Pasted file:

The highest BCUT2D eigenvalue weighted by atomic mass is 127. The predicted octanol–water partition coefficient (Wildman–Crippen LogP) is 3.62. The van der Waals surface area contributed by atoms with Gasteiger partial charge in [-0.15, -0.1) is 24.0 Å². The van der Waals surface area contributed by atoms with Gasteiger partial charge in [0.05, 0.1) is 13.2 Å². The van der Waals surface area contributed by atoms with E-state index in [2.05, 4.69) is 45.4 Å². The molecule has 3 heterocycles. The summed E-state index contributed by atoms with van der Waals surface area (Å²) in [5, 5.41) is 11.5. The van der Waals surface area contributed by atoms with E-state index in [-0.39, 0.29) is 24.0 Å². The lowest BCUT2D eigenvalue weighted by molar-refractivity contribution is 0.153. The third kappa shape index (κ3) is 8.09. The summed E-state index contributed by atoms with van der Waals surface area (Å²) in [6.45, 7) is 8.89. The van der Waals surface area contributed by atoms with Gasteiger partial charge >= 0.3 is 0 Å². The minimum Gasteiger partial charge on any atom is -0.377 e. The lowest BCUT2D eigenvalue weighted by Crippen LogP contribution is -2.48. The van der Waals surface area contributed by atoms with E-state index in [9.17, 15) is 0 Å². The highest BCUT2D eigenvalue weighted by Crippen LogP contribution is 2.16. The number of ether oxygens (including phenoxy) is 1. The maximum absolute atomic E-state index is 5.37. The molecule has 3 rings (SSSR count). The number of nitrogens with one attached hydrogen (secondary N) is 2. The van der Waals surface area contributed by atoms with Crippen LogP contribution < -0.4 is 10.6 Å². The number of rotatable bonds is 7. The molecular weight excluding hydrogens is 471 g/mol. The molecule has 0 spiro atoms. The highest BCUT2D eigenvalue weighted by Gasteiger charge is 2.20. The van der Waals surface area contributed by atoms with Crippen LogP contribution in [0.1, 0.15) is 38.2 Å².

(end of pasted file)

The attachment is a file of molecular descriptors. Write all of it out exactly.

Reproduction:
The highest BCUT2D eigenvalue weighted by atomic mass is 127. The predicted octanol–water partition coefficient (Wildman–Crippen LogP) is 3.62. The van der Waals surface area contributed by atoms with Gasteiger partial charge in [-0.15, -0.1) is 24.0 Å². The van der Waals surface area contributed by atoms with Gasteiger partial charge in [0.05, 0.1) is 13.2 Å². The van der Waals surface area contributed by atoms with E-state index in [2.05, 4.69) is 45.4 Å². The molecule has 3 heterocycles. The summed E-state index contributed by atoms with van der Waals surface area (Å²) in [5, 5.41) is 11.5. The van der Waals surface area contributed by atoms with E-state index in [-0.39, 0.29) is 24.0 Å². The lowest BCUT2D eigenvalue weighted by molar-refractivity contribution is 0.153. The third kappa shape index (κ3) is 8.09. The summed E-state index contributed by atoms with van der Waals surface area (Å²) in [6.45, 7) is 8.89. The van der Waals surface area contributed by atoms with Gasteiger partial charge >= 0.3 is 0 Å². The minimum Gasteiger partial charge on any atom is -0.377 e. The lowest BCUT2D eigenvalue weighted by Crippen LogP contribution is -2.48. The van der Waals surface area contributed by atoms with E-state index in [9.17, 15) is 0 Å². The highest BCUT2D eigenvalue weighted by Crippen LogP contribution is 2.16. The number of ether oxygens (including phenoxy) is 1. The maximum absolute atomic E-state index is 5.37. The molecule has 3 rings (SSSR count). The number of nitrogens with one attached hydrogen (secondary N) is 2. The van der Waals surface area contributed by atoms with Crippen LogP contribution < -0.4 is 10.6 Å². The number of rotatable bonds is 7. The molecular weight excluding hydrogens is 471 g/mol. The molecule has 0 spiro atoms. The highest BCUT2D eigenvalue weighted by Gasteiger charge is 2.20. The van der Waals surface area contributed by atoms with Crippen LogP contribution in [0.1, 0.15) is 38.2 Å².